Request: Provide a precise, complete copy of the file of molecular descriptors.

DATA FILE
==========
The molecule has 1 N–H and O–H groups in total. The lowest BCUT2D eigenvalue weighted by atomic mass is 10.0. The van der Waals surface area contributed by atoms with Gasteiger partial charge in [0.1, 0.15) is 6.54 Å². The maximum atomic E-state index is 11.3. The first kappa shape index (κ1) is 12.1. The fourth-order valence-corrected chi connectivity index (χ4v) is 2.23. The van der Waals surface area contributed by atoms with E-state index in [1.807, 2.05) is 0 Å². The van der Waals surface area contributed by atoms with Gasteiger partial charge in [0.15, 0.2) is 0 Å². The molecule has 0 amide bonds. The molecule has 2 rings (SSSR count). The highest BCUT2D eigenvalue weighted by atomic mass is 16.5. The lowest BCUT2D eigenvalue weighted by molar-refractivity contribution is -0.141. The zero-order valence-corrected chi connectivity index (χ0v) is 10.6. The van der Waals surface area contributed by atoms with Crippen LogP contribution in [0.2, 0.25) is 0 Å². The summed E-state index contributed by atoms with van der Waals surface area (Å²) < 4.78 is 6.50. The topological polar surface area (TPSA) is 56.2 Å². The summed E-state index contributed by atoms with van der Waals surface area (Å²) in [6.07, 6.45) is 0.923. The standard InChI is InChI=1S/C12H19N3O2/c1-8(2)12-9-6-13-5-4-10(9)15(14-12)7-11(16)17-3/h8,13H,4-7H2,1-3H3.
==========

The molecule has 1 N–H and O–H groups in total. The lowest BCUT2D eigenvalue weighted by atomic mass is 10.0. The van der Waals surface area contributed by atoms with Gasteiger partial charge in [0.1, 0.15) is 6.54 Å². The maximum atomic E-state index is 11.3. The first kappa shape index (κ1) is 12.1. The fourth-order valence-corrected chi connectivity index (χ4v) is 2.23. The van der Waals surface area contributed by atoms with E-state index in [1.807, 2.05) is 0 Å². The van der Waals surface area contributed by atoms with Gasteiger partial charge in [0.15, 0.2) is 0 Å². The molecule has 0 amide bonds. The molecule has 2 rings (SSSR count). The highest BCUT2D eigenvalue weighted by atomic mass is 16.5. The lowest BCUT2D eigenvalue weighted by molar-refractivity contribution is -0.141. The zero-order valence-corrected chi connectivity index (χ0v) is 10.6. The van der Waals surface area contributed by atoms with Crippen LogP contribution in [0.2, 0.25) is 0 Å². The summed E-state index contributed by atoms with van der Waals surface area (Å²) < 4.78 is 6.50. The topological polar surface area (TPSA) is 56.2 Å². The summed E-state index contributed by atoms with van der Waals surface area (Å²) in [6.07, 6.45) is 0.923. The standard InChI is InChI=1S/C12H19N3O2/c1-8(2)12-9-6-13-5-4-10(9)15(14-12)7-11(16)17-3/h8,13H,4-7H2,1-3H3.